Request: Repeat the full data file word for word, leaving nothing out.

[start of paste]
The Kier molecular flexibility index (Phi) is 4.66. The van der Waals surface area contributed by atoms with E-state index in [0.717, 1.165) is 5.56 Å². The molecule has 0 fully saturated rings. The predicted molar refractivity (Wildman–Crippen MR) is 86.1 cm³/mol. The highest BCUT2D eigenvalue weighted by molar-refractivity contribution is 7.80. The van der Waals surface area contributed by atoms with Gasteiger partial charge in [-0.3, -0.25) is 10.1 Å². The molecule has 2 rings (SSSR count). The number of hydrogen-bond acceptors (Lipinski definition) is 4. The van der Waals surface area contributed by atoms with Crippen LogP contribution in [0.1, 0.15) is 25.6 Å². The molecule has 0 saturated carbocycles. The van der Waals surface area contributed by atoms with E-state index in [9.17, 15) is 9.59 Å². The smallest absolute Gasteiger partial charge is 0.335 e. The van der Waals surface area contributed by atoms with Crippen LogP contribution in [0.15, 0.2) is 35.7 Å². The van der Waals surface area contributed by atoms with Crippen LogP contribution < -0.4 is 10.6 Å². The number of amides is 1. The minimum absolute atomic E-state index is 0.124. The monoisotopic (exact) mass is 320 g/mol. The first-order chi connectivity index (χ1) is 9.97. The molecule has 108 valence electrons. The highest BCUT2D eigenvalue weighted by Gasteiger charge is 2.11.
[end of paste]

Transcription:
The Kier molecular flexibility index (Phi) is 4.66. The van der Waals surface area contributed by atoms with E-state index in [0.717, 1.165) is 5.56 Å². The molecule has 0 fully saturated rings. The predicted molar refractivity (Wildman–Crippen MR) is 86.1 cm³/mol. The highest BCUT2D eigenvalue weighted by molar-refractivity contribution is 7.80. The van der Waals surface area contributed by atoms with Gasteiger partial charge in [-0.3, -0.25) is 10.1 Å². The molecule has 2 rings (SSSR count). The number of hydrogen-bond acceptors (Lipinski definition) is 4. The van der Waals surface area contributed by atoms with Crippen LogP contribution in [0.1, 0.15) is 25.6 Å². The molecule has 0 saturated carbocycles. The van der Waals surface area contributed by atoms with E-state index in [9.17, 15) is 9.59 Å². The smallest absolute Gasteiger partial charge is 0.335 e. The van der Waals surface area contributed by atoms with Crippen LogP contribution in [0.15, 0.2) is 35.7 Å². The van der Waals surface area contributed by atoms with Crippen LogP contribution < -0.4 is 10.6 Å². The number of amides is 1. The minimum absolute atomic E-state index is 0.124. The monoisotopic (exact) mass is 320 g/mol. The first-order chi connectivity index (χ1) is 9.97. The molecule has 108 valence electrons. The highest BCUT2D eigenvalue weighted by Gasteiger charge is 2.11.